• the secret x-rays without the person finding out at some point what had happened to them.

  • There are of course many survivors of the forced sterilizations like the man we mentioned

  • at the start of the show.

  • One very outspoken survivor is Klara Nowak, who became a nurse in Germany after the war.

  • She was also the activist behind the League of Victims of Compulsory Sterilization and

  • Euthanasia.

  • In 1991, she was asked how being sterilized had affected her in later life.

  • She said, “I still have many complaints as a result of it.

  • There were complications with every operation I have had since.

  • I had to take early retirement at the age of fifty-twoand the psychological pressure

  • has always remained.”

  • On top of that, she said it hurt all her life to see friends and neighbors talking about

  • their kids and grandkids when the Nazis had ensured that could never happen to her.

  • She said her union had 88,000 people in it who had suffered from sterilization and attempted

  • euthanasia.

  • Another victim was the writer and sculptor Dorothea Buck.

  • In 2019, she died aged 102, but many, many years before, when she was just 19, she became

  • a victim of Nazi sterilization.

  • She was the daughter of a German pastor, and while the Nazis didn't deem her to be essentially

  • non-German, she had a breakdown in her teens when she heard about the advent of another

  • war.

  • She was diagnosed with schizophrenia.

  • In an asylum, she was treated to what we now call torture, although back then, doctors

  • said they were curative measures.

  • This included drenching her daily with ice-cold water as if that would suddenly make her better.

  • One day she woke up with a scar on her abdomen, which she and her parents were told was from

  • an appendectomy.

  • She actually still had her appendix.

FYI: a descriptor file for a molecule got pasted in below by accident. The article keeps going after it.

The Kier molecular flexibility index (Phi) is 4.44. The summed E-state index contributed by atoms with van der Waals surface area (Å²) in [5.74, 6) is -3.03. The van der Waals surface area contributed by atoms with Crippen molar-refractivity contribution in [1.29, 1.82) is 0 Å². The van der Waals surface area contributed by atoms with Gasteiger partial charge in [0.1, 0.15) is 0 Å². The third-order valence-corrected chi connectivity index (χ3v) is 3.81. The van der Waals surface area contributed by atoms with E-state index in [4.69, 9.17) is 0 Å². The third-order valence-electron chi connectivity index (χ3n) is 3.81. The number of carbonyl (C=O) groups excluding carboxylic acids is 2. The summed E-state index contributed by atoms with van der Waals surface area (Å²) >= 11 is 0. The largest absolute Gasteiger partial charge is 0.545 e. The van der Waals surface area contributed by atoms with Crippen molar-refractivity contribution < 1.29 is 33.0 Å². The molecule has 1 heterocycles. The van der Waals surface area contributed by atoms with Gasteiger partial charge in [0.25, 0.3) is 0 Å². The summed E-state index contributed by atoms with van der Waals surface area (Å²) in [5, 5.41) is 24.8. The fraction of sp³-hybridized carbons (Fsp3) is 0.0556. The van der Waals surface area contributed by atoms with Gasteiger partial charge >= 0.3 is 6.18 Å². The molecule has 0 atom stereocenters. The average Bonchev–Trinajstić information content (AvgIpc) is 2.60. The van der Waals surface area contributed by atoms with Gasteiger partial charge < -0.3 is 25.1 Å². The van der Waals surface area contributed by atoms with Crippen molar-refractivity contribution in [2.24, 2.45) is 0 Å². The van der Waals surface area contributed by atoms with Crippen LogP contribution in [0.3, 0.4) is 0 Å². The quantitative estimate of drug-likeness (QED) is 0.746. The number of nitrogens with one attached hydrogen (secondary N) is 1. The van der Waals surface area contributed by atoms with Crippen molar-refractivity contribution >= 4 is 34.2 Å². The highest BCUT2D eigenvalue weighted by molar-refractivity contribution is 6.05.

• The doctors had cut into her and sterilized her.

  • This was terrible, but she could so easily have been a victim of euthanasia.

  • Ima Spanjaard also survived.

  • She talked with the BBC in 2005 when she was aged 80.

  • She said with little food and hard work, it was hard to survive for long in the camp.

  • In her own words, she said: “Auschwitz was an enormous terrain, 40km

  • on the ground, so you had to work there, building roads or barracks.

  • To do that for 10 hours a day and stand up for an hour in the morning and in the evening,

  • especially with the kind of food we ate, made it impossible to survive for longer than a

  • few weeks.”

  • She said she met many girls who were sterilized at her camp.

  • She called thembeautiful young Greek girls, virgins, whose ovaries were x-rayed.”

  • She said they all suffered burns, and she was the nurse who treated those burns.

  • Some of them died from their injuries, especially when radiation treatment was exchanged for

  • chemicals being injected into their ovaries.

  • She told the BBC, “Around 80 women were operated on like this.

  • I remember them well because I was told to administer their anesthetic.

  • At that moment, I was not so afraid to do this, but later on, after the war ended, I

  • thought to myself: 'What have I done?'”

  • It's now believed anywhere from 300,000 to 450,000 people were sterilized by the Nazis

  • from 1933 to 1945, although we can't be sure just how many people survived and how

  • many died.

  • Now you need to watch, “The WWII Nazi Breeding Plan.”

  • Or, have a look at, “The Nazi House of Shutters.”

A young Polish man named Simon Rozenkier has seen things a young man should never have

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Sterilization - Nazi Camp Experiments

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    Summer posted on 2021/09/19